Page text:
July 30, 2019

Everything that irritates us about others can lead us to an understanding of ourselves.

-Carl Jung


Have you ever wondered if your dog has one of those parasites in his head? You know, like the ones that infect an animal’s brain and causes its behavior to change. Like the hairworm that infects grasshoppers and produces proteins in the host’s brain that causes the grasshopper to seek out water where it will drown and release the worm so it can continue to pursue its life. Or toxoplasma gondii that infects rats and mice and reduces their fear of cats, allowing them to be eaten so the parasite’s life cycle can continue in the cat. It might explain an awful lot. Dogs do some pretty weird shit.

Waldo does some stuff whose motivation I just can’t fathom. Where we live, there are flowers and bushes whose beds are covered by a layer of wood chips. Waldo will run up to the chips and come to a dead stop. He’ll stare, motionless, at a particular spot, as if he were stalking something. There is nothing but wood chips there. Rising up on his hind legs, he pauses for a moment, then explodes, pouncing on the chips as if to catch them by surprise before they can get away. This is followed by a nonchalant waltz in the direction he had been going with a fist-sized mouthful of those nefarious wood chips. These, he’ll carry for quite a ways, then see a stick he likes and somehow add that to the mess. Sometimes he has three or four sticks, of various sizes, in his mouth, while running along at the extreme end of his leash. Only on demand will he open his mouth and give up his valued load, and then only when convinced he has no alternative. But I can’t for the life of me understand how a parasite could possibly benefit from this behavior.

Or maybe it’s the CBD oil I put in his food to calm his anxiety. I know, I know, the oil contains no hallucinogens. At least not for humans. How do we know that dogs don’t react differently to what’s in there? For that matter, how would you design an experiment that would test that? Is Waldo hallucinating some stalk-worthy game in the woodchips? He has been going down the stairs that lead outside without problem for months. In fact, he’s usually so eager to get going on a walk that, as soon as I let him out of the apartment door, he runs down the stairs to the end of his eight-meter leash, in the process winding it around the railing of several flights. Yesterday, he started to go down the stairs and stopped, staring uncertainly down them. Was he seeing something scary down there? Maybe, he wasn’t hallucinating, but just being stoned. “Wow, dog, look at the cool pattern in the carpet!” Whatever his motivation, he repeated this for every flight, but going down the stairs only. Going up was not an issue.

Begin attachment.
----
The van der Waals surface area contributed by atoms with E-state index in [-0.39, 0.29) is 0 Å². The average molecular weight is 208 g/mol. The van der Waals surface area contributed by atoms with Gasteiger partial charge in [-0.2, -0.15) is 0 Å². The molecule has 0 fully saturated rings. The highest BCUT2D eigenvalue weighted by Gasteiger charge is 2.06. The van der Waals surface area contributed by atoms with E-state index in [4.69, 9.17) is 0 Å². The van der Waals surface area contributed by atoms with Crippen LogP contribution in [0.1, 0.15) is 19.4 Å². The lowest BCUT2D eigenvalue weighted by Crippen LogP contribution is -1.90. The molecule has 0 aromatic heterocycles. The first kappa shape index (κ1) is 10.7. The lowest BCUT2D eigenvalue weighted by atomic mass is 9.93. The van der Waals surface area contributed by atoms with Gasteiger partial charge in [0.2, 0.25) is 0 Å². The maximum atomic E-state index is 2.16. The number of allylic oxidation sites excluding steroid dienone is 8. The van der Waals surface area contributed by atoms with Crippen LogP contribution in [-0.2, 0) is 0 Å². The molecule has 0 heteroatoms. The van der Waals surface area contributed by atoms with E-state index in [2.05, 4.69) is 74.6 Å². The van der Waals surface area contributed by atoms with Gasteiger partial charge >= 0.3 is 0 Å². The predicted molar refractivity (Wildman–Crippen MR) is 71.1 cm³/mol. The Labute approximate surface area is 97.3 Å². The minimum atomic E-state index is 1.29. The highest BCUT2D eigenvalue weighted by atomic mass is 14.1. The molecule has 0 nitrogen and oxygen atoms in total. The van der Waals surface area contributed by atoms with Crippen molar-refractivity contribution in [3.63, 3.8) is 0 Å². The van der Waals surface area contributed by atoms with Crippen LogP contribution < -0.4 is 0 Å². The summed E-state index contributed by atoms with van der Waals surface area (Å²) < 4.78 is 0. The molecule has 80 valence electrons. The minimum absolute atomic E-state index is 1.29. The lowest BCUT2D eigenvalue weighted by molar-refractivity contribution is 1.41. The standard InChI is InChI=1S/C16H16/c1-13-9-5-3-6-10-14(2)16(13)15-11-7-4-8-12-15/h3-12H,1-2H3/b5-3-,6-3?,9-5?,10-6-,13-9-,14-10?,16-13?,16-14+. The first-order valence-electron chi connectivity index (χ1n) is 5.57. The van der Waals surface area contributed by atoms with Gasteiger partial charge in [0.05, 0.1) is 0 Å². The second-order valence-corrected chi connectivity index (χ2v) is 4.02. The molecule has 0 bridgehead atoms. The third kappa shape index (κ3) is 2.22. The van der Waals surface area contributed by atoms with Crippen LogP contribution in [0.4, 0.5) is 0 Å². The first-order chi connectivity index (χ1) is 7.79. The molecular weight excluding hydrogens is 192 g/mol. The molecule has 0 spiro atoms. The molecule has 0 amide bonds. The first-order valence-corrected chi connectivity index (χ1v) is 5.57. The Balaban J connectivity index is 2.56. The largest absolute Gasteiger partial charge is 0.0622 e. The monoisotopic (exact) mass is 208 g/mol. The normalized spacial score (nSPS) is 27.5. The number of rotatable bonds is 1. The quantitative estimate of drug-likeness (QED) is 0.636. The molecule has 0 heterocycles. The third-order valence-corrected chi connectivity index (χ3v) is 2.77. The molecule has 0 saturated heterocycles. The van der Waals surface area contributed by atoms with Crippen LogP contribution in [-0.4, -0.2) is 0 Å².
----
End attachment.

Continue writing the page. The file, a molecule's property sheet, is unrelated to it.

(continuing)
Or maybe he’s just being an almost eleven-month old puppy who is just finding his way in the world. God knows I did some pretty weird stuff when I was a kid. I even put questionable things in my mouth (I ate some chocolate covered insects, for example, on a dare) and I neither had a parasite in my brain nor was I stoned. In kindergarten, some classmates and I spread several bags of manure over the playground at school – I have no idea why. Of course, that happened back before I figured out which was what and such was thus. Come to think of it, I’m still working on that. Even to this day, there are more than a few people who would claim that I get some pretty weird ideas that seem to come out of nowhere. I wonder what Waldo thinks of my behavior. I know there are more than a few times when he finds it pretty baffling. He is quite puzzled by why I spend so much time in my recliner, writing, for example. I can see it in his eyes and the tilt of his head. And I know he has no clue whatsoever why we aren’t outside ninety percent of the time.

You know, if instead of being dumfounded or even amused by Waldo’s behavior, I try to understand it from his point of view, maybe I can learn something. Imagine myself being a puppy who stuffs his mouth with woodchips and walks around (even swallowing a few that appear later in my stool) and speculate what I might get out of it (I am not about to actually perform the experiment), maybe I can feel something of what life is like for him. Now, if I could really do that, see the world through the eyes of another species, that would be something truly spectacular, wouldn’t it?

As it is, Waldo and I, we baffle each other.

Explain to me again. Why aren’t we outside?

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